Skip to comments.Gun Control and the Constitution
Posted on 02/10/2013 9:46:08 PM PST by neverdem
The courts would no more allow government to undermine the Second Amendment than the First.
Could there be a better illustration of the cultural divide over firearms than the White House photograph of our skeet-shooting president? Clay pigeons are launched into the air, but the president's smoking shotgun is level with the ground. This is not a man who is comfortable around guns. And that goes a long way toward explaining his gun-control agenda.
Lack of informed presidential leadership aside, there is a gulf between those Americans who view guns as invaluable tools for self-defense, both against private wrongdoers and a potentially tyrannical government, and those who regard that concept as hopelessly archaic and even subversive. For them, hunting is the only possible legitimate use of firearms, and gun ownership should be restricted to weapons suited to that purpose.
But while the level of the policy discourse leaves much to be desired, its constitutional dimensions are even more dimly recognized, much less seriously engaged. Yet the debate over guns, as is the case with many other contentious issues in American history, cannot be intelligently pursued without recognizing its constitutional dimensions. The Supreme Court's 2008 decision in Heller v. District of Columbia confirmed that the Second Amendment means what it says: "the right of the people to keep and bear arms shall not be infringed."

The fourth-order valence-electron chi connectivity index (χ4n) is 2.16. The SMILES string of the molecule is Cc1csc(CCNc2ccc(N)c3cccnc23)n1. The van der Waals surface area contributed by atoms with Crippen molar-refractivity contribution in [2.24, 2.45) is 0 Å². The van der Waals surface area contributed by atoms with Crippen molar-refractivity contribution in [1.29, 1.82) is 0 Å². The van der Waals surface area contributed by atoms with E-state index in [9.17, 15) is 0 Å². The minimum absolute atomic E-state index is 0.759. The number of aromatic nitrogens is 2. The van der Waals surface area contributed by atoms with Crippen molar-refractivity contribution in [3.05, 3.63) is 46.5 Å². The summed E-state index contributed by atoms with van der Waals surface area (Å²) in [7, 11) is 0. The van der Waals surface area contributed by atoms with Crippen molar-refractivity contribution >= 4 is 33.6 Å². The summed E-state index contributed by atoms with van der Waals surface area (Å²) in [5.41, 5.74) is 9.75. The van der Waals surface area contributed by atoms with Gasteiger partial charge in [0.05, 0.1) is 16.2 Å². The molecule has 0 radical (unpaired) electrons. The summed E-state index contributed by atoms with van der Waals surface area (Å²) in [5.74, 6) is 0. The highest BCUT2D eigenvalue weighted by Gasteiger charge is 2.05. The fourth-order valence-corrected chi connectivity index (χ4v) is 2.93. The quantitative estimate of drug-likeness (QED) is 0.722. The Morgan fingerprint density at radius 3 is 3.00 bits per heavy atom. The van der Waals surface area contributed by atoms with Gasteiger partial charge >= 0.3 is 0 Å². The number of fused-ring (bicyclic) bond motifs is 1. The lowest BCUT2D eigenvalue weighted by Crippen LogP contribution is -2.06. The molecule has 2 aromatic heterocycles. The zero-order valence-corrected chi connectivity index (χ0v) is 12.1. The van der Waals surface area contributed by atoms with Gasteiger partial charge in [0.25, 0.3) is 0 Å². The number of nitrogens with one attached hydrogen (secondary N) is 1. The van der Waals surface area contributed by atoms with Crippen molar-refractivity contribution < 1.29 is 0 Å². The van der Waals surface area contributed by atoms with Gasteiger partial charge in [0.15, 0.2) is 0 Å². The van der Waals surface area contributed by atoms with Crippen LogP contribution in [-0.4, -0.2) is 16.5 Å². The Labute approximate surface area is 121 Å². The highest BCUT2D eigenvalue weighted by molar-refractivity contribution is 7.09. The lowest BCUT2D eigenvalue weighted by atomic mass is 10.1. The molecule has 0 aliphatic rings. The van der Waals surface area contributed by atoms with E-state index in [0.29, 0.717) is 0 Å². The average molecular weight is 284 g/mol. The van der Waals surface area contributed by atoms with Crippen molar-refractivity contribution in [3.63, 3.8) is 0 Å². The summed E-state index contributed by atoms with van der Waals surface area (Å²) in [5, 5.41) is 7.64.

After Heller and its follow-on case, McDonald v. Chicago, which applied the Second Amendment rights to the states, what government cannot do is deny the individual interest in self-defense. As a legal matter, that debate is settled.
The president and his allies seem to have missed the message, as demonstrated by his continued insistence that most of the American people, including many hunters, support his proposed gun-control measures. Even if that claim were true, constitutionally protected...
(Excerpt) Read more at online.wsj.com ...
Besides being our most noble emperor,he’s a professor of law! How could he POSSIBLY have missed the message???/sarcasm;)